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 Evariste Carpentier  (1845 - 1922)

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Lived/Active: Belgium/France      Known for: impressionist landscape and rural genre painting, teaching

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Biography from Anthony's Fine Art:
Please note: Artists not classified as American in our database may have limited biographical data compared to the extensive information about American artists.

Evariste Carpentier was born a farmer’s son in Kuurne, West Flanders in 1845.   His strong artistic aptitude manifested itself at an early age while on the farm.  He would draw incessantly, taking his inspiration from the busy rural life around him. After falling in love with the exhibited paintings during a visit to the museum of Kortrijk, he knew immediately that he wanted to be a painter.   His parents, though surprised by his artistic aspirations, were very supportive and encouraged him by enrolling him in a painting course at the Academy of Kortrijk, directed by Henri De Pratere.

In 1864, he enrolled in the Academy of Fine Arts in Antwerp where he quickly established himself at the head of the class, thereby earning the privilege of having a private studio in the Academy itself.  In order to be free to develop his own techniques, however, he set up his own studio in Antwerp in 1872.   He would work relentlessly, painting primarily genre scenes and religious and historical subjects in a very precise academic style.

In 1876, Evariste returned to Kuurne to live with his sister while he recovered from an old wound in his leg that refused to heal.  Three years later, on the advice of his doctor, he left his hometown for the south of France to help speed his convalescence.  Stopping on the way in Paris, he discovered his old friend Jan Van Beers who persuaded him to stay and share his studio with him.  He painted a series of studio genre pieces, which brought him immediate success, selling them to the wealthy Parisian middle-class.   In 1881, he was able to discard his crutches and establish his own studio near Montmartre.

Up to this point, Evariste Carpentier had painted in a very “academic” style, making only half-hearted attempts to follow the then current art trends of “realism” and “impressionism”.   In 1884 he discovered the pastoral paintings of Bastien Lepage, and that marked a decisive turning point in his career.  As a result, he moved to St-Pierre-le-Nemours near the Forest of Fontainebleau, and for the first time in his 39 years he felt liberated, being able to paint from morning till night in the open air.  His style turned toward realism and from there toward the freedom and brightness of impressionism.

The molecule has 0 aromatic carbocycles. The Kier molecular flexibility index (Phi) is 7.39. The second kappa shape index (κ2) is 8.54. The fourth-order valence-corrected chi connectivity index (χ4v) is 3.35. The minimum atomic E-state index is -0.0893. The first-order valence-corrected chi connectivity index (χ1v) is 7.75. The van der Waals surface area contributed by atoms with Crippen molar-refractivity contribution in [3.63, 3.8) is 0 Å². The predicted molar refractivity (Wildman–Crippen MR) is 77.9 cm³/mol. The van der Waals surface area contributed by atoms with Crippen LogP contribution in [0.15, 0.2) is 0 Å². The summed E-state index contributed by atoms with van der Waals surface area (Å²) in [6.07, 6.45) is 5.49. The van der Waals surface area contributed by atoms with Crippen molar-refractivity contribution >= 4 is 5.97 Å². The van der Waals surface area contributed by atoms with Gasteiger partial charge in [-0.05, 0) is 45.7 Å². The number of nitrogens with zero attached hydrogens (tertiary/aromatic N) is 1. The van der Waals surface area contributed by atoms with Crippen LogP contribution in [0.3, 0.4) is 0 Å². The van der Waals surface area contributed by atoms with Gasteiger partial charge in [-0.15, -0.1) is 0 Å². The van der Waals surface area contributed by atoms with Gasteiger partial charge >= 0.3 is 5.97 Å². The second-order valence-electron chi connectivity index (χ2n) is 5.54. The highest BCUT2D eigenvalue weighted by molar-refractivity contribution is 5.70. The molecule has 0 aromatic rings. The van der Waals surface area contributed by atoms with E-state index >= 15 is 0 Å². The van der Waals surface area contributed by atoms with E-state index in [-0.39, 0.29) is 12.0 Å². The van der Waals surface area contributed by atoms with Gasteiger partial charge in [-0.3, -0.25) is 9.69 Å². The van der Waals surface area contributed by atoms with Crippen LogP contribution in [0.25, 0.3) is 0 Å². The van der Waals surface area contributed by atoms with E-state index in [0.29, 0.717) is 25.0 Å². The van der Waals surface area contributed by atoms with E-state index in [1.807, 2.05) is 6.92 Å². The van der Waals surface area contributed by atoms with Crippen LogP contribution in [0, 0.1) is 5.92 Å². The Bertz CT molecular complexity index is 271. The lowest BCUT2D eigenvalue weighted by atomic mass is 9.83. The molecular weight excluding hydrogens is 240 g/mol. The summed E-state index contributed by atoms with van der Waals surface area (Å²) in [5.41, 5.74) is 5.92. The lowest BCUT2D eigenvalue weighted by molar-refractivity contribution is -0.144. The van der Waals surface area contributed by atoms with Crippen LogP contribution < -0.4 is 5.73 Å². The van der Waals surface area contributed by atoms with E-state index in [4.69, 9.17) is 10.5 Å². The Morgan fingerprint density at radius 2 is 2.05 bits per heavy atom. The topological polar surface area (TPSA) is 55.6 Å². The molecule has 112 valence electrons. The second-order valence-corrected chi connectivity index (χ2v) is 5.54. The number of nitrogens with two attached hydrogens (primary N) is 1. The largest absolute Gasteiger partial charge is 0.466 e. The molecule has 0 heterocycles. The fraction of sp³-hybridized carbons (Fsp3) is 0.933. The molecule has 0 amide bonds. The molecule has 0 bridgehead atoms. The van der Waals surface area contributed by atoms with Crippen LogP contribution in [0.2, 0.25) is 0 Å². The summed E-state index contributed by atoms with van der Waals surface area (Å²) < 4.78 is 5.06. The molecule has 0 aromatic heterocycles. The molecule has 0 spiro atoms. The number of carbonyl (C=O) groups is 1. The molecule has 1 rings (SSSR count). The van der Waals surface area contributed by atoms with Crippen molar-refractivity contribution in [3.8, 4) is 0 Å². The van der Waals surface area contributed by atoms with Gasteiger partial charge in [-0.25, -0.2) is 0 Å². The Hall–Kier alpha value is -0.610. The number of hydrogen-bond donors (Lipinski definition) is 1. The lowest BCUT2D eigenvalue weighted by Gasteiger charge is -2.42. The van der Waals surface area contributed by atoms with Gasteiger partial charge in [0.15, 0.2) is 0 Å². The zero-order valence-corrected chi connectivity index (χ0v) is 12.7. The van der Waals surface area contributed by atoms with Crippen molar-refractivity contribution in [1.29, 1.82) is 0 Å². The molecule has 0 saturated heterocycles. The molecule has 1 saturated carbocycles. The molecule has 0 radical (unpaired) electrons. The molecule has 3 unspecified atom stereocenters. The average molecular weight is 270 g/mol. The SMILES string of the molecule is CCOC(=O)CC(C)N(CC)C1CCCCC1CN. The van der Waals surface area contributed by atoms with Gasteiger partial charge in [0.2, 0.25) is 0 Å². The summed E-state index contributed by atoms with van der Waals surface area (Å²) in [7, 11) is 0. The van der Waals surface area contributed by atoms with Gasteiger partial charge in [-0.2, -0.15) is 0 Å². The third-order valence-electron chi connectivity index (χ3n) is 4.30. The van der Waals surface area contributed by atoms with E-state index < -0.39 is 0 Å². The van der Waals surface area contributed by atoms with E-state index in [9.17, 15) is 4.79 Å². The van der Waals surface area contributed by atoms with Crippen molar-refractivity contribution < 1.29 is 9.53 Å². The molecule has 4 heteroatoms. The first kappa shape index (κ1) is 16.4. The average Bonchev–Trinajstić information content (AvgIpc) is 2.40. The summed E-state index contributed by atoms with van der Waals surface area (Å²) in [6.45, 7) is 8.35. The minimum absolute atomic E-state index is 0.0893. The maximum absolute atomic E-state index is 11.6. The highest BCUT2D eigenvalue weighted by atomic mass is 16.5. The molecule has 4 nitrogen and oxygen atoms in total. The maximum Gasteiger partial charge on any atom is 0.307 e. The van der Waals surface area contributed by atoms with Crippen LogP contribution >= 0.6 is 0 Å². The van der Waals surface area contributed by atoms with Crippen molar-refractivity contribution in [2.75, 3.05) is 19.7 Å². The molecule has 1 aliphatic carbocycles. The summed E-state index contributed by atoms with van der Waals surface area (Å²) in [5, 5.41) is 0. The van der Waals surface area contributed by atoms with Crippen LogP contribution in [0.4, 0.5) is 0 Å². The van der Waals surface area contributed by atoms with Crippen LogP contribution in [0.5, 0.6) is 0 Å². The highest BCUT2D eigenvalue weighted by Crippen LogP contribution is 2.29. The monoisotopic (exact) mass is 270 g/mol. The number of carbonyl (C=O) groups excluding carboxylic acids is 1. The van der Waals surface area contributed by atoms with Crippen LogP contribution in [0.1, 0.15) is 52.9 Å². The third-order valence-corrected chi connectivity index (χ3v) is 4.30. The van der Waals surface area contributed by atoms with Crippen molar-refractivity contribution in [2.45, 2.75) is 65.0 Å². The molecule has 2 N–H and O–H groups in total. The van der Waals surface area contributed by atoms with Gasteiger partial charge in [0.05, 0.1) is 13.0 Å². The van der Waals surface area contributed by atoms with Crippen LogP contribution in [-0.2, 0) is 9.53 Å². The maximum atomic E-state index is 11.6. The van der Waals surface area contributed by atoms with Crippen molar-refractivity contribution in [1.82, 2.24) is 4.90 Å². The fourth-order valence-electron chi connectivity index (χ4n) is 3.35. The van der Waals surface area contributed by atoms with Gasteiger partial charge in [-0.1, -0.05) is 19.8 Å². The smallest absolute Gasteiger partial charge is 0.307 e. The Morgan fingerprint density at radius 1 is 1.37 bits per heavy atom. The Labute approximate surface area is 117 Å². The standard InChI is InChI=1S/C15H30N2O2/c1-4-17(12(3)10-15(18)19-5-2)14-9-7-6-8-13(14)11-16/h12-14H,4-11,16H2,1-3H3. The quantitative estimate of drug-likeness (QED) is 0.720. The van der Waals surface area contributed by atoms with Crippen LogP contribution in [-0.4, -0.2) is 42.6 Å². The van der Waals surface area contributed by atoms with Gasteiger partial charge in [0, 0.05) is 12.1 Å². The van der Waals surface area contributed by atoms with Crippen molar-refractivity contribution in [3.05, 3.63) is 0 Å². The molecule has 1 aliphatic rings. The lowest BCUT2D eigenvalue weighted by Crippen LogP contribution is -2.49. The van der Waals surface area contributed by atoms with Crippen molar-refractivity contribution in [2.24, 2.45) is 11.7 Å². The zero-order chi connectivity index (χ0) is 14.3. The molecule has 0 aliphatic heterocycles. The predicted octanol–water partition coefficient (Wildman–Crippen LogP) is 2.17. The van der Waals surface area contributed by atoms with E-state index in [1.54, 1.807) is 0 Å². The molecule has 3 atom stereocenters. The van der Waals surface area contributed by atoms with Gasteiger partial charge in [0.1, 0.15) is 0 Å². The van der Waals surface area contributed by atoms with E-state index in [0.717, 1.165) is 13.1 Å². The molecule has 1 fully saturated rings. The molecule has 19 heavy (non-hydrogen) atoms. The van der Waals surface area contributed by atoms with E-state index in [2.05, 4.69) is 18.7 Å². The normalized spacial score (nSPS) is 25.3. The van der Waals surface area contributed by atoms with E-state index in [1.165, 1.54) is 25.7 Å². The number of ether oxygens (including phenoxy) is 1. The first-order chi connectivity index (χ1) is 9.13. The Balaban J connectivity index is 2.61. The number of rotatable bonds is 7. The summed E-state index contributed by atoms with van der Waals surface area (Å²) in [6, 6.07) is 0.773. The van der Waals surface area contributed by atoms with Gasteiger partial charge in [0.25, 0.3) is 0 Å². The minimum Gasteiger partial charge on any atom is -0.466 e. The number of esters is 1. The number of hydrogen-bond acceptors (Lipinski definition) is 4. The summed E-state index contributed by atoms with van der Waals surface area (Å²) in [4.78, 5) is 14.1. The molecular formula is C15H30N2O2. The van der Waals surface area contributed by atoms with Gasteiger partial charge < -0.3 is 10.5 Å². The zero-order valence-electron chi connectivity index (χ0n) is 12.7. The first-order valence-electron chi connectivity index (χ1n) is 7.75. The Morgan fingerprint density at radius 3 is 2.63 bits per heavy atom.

Returning to Belgium in 1886, like Jean François Millet, Honoré Daumier, Jules Breton, Bastien Lepage, and others before him in France; he became key to the establishment of Impressionism in the country of his birth.  By 1894 he emerged as one of the leaders of the Impressionist movement in Belgium.  In 1896 he was offered and accepted a position as a teacher at the Academy of Fine Arts in Liége, where he introduced this “new style” of painting.  He was considered the official innovator of Luminism and Impressionism, and consequently, those under his tutelage were prepared to understand and apply those principles.   He and his followers slowly and gradually established a true Liège School of painting, separate and distinct from other forms of Impressionism; one which combined freedom of expression, light, and vivid color to produce one of the finest periods in Western art.

After many struggles and controversies, Evariste Carpentier was appointed director of the Fine Arts Academy in Liège in 1904 for a term of three years.  Though the many disputes caused by his appointment deeply hurt him, he fulfilled his task with his characteristic dedication.  His term was in fact extended for another three years. He continued to work as he had done all his life until 1919.   On September 12, 1922 he peacefully passed away.

Source:
Evariste Carpentier, Annick Lemoine

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